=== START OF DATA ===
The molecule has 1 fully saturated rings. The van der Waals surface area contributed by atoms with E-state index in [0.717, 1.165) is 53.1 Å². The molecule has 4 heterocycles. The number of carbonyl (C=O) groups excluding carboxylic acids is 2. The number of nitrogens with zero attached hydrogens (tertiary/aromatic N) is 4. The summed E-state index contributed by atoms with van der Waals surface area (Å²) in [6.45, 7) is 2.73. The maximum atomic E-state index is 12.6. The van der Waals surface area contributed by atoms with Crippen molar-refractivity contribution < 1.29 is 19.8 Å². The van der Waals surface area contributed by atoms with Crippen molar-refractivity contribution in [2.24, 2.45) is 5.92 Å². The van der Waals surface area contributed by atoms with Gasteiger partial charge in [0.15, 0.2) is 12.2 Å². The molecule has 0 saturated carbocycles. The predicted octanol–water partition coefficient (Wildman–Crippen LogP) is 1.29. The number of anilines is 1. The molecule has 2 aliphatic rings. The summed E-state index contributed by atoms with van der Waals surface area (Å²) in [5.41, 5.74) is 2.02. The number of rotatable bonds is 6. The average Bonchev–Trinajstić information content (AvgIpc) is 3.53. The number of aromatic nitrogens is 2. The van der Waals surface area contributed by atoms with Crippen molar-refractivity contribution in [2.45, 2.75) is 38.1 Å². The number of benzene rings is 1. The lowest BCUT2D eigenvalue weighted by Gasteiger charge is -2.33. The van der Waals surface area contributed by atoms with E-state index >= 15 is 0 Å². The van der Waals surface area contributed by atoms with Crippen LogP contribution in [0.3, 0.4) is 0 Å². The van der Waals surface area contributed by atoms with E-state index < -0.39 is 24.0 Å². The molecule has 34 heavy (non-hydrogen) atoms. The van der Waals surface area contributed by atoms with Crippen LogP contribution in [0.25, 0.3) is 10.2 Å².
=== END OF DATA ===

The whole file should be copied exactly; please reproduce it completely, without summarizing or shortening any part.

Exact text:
The molecule has 1 fully saturated rings. The van der Waals surface area contributed by atoms with E-state index in [0.717, 1.165) is 53.1 Å². The molecule has 4 heterocycles. The number of carbonyl (C=O) groups excluding carboxylic acids is 2. The number of nitrogens with zero attached hydrogens (tertiary/aromatic N) is 4. The summed E-state index contributed by atoms with van der Waals surface area (Å²) in [6.45, 7) is 2.73. The maximum atomic E-state index is 12.6. The van der Waals surface area contributed by atoms with Crippen molar-refractivity contribution < 1.29 is 19.8 Å². The van der Waals surface area contributed by atoms with Crippen molar-refractivity contribution in [2.24, 2.45) is 5.92 Å². The van der Waals surface area contributed by atoms with Gasteiger partial charge in [0.15, 0.2) is 12.2 Å². The molecule has 0 saturated carbocycles. The predicted octanol–water partition coefficient (Wildman–Crippen LogP) is 1.29. The number of anilines is 1. The molecule has 2 aliphatic rings. The summed E-state index contributed by atoms with van der Waals surface area (Å²) in [5.41, 5.74) is 2.02. The number of rotatable bonds is 6. The average Bonchev–Trinajstić information content (AvgIpc) is 3.53. The number of aromatic nitrogens is 2. The van der Waals surface area contributed by atoms with Crippen molar-refractivity contribution in [2.45, 2.75) is 38.1 Å². The number of benzene rings is 1. The lowest BCUT2D eigenvalue weighted by Gasteiger charge is -2.33. The van der Waals surface area contributed by atoms with E-state index >= 15 is 0 Å². The van der Waals surface area contributed by atoms with Crippen LogP contribution in [0.3, 0.4) is 0 Å². The van der Waals surface area contributed by atoms with E-state index < -0.39 is 24.0 Å². The molecule has 34 heavy (non-hydrogen) atoms. The van der Waals surface area contributed by atoms with Crippen LogP contribution in [0.25, 0.3) is 10.2 Å².